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The history of whisky in Caithness
The history of whisky in Caithness

Whisky distillation has woven itself into the fabric of Caithness history since the 18th century. The journey began in the humble village of Halkirk in 1796, which is rumoured to have hosted over 15 illicit distilleries at one point. The high taxes on malt and its by-products in the 17th century, leading to increased spirit taxes, gave rise to these clandestine operations. However, when the 1823 Excise Act was enforced, offering legal distilling licenses for £10, the illicit whisky operations faced a significant decline. By 1840, the county welcomed a handful of legal distilleries including Wolfburn in Thurso, Pulteney in Wick, and Gerston near Halkirk, with Pulteney standing tall as the sole original since its relocation in 1826.

The 1780s marked Caithness, particularly Wick, as a bustling hub for herring fishing. The fishing season lured in countless visitors, causing the population to swell and the demand for whisky to soar. In fact, it was reported that about 3,000 litres of whisky, predominantly produced by Pulteney Distillery, were consumed weekly. The 1860s saw the emergence of several cooperages, crafting up to 125,000 barrels annually for exporting salted herring.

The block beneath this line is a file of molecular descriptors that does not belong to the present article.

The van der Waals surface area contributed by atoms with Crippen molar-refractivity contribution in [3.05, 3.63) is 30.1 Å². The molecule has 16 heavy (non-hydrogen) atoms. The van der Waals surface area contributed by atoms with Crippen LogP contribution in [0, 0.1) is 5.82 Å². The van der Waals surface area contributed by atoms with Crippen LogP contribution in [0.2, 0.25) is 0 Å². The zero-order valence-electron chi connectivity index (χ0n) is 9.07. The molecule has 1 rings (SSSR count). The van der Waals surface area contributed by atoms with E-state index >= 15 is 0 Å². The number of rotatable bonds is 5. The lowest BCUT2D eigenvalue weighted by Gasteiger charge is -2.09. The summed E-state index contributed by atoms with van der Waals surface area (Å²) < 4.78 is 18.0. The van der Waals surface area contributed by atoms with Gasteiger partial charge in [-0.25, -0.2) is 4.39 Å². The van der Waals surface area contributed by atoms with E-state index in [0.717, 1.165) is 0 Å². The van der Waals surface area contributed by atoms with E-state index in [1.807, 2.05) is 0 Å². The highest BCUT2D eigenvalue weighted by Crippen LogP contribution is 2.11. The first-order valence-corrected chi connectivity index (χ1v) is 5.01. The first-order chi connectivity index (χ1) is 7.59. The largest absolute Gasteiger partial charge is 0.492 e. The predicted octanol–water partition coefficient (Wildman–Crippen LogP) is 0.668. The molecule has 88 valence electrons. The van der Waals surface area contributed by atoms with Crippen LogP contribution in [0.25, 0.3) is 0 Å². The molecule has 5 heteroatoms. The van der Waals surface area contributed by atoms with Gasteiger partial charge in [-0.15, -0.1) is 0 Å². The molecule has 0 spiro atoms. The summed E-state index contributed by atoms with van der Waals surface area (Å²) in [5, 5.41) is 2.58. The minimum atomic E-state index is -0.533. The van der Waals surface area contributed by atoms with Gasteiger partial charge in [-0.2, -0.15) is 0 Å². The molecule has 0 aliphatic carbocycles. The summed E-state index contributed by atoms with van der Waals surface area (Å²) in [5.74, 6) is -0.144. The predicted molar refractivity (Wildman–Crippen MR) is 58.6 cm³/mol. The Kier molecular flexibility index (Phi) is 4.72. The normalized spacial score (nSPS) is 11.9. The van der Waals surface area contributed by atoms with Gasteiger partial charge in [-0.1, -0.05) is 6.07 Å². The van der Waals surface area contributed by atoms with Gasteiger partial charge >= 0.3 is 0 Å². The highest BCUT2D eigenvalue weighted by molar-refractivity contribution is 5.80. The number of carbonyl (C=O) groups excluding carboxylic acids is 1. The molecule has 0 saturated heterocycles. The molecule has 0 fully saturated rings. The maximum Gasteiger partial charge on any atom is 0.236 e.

The post-WW1 era in 1922 was a challenging time for Caithness. Overfishing had caused the herring industry to collapse, and where 18,000 casks of salted herring once graced the quayside daily, the scene had changed dramatically. Today, the harbour serves as a base for a variety of fishing and pleasure vessels, occasionally facilitating the shipment of renewable wind turbines offshore as part of a £3 Billion investment package.

In the present day, Caithness proudly hosts three distinct whisky distilleries. The enduring Pulteney distillery and the Wolfburn Distillery, established in 2013, have recently been joined by the 8 Doors Distillery. Opened in September 2022, 8 Doors Distillery has added an exciting new dimension to the whisky heritage of Caithness. Its inauguration marks an inspiring chapter in the region's whisky history, promising to introduce a fresh range of flavour profiles to whisky enthusiasts worldwide. This expansion of the whisky landscape in Caithness reflects the vibrant and evolving nature of the whisky industry in the area.